At the same time, the IRS will send notice to the individual that they have determined the person is an employee, and as such must prove they paid taxes based on that fact, not on the independent contractor status. What this means is the money the individual received cannot go into the operation of the business, but must be declared a salary. If the individual wants to claim expenses against that salary, then they must file an amended return for each and every one of the years the IRS determines appropriate. Do you have all those records? Can you prove how you spent every penny? If not, you, as an adjudged 'employee' may have to also pay back taxes and penalties.

ONE WAY OUT: There is an out, and it's one the IRS doesn't like to do. You may petition the IRS to make a determination on whether the 'job' you are trying to fill is an independent contractor position or an employee position. The IRS has a form for this request, but you will have to call and request they send you one. It's not easily available, and I believe they change the name and number of it every year.

When the IRS finally makes the determination, they have to stick with it, and you are safe . . . at least until they change the rules again. When you receive your authorization, protect it like it is money. It is!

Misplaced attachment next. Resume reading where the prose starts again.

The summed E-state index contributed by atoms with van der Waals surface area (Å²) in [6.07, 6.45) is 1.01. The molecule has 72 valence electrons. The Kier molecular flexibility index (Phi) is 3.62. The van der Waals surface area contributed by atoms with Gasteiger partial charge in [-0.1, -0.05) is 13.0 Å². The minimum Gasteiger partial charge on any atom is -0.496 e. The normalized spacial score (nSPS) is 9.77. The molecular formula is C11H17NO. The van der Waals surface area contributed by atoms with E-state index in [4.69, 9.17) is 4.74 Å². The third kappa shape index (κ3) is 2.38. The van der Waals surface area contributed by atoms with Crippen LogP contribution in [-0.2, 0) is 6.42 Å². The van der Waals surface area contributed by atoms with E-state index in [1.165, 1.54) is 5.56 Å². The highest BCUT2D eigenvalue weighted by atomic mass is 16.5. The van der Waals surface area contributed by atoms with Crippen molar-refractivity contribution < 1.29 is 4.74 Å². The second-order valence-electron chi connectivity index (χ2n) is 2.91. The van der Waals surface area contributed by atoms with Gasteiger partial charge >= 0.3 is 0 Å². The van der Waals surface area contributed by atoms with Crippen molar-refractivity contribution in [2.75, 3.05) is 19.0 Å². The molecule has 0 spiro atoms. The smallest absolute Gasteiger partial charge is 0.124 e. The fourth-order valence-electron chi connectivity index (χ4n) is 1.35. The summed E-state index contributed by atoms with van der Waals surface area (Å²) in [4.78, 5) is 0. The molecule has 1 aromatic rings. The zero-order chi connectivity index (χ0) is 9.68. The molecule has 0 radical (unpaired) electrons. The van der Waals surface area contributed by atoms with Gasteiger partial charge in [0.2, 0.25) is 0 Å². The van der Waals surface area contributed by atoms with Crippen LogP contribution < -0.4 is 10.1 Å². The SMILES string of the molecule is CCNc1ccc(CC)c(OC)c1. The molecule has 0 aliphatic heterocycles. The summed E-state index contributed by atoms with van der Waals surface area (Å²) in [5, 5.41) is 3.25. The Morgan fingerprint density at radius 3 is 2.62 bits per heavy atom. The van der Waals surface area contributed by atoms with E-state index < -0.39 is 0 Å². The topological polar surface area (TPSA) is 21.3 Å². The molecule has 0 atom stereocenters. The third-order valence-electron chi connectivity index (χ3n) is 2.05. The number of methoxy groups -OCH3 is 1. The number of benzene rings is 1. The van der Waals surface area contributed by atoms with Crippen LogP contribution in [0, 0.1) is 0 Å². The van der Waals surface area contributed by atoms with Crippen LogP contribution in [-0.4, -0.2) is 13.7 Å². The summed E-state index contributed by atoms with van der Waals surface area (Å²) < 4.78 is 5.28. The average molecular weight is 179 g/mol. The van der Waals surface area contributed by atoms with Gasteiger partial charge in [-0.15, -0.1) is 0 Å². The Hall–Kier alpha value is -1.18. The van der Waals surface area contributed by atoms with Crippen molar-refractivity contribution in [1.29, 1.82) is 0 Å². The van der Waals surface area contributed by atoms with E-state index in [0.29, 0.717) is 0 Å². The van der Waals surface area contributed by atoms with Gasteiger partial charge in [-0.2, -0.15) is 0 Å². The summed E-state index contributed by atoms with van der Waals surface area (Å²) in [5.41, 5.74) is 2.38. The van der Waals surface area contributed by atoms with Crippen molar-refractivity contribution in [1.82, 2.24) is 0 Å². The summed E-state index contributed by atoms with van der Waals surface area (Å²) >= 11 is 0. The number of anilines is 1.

INDEPENDENT CONTRACTOR VS. EMPLOYEE
The "Common Law Rule" Applied by the IRS in determining Status

Below are the Common-Law Rules (formerly Twenty Common Law Factors) from the IRS. They help employers correctly classify workers as employees or independent contractors. They also help independent contractors determine if they've been correctly classified or not. Please be sure to check for the latest update at the IRS site.

COMMON-LAW RULES

To determine whether an individual is an employee or an independent contractor under the common law, the relationship of the worker and the business must be examined. All evidence of control and independence must be considered. In any employee-independent contractor determination, all information that provides evidence of the degree of control and the degree of independence must be considered. Facts that provide evidence of the degree of control and independence fall into three categories: behavioral control, financial control, and the type of relationship of the parties as shown below.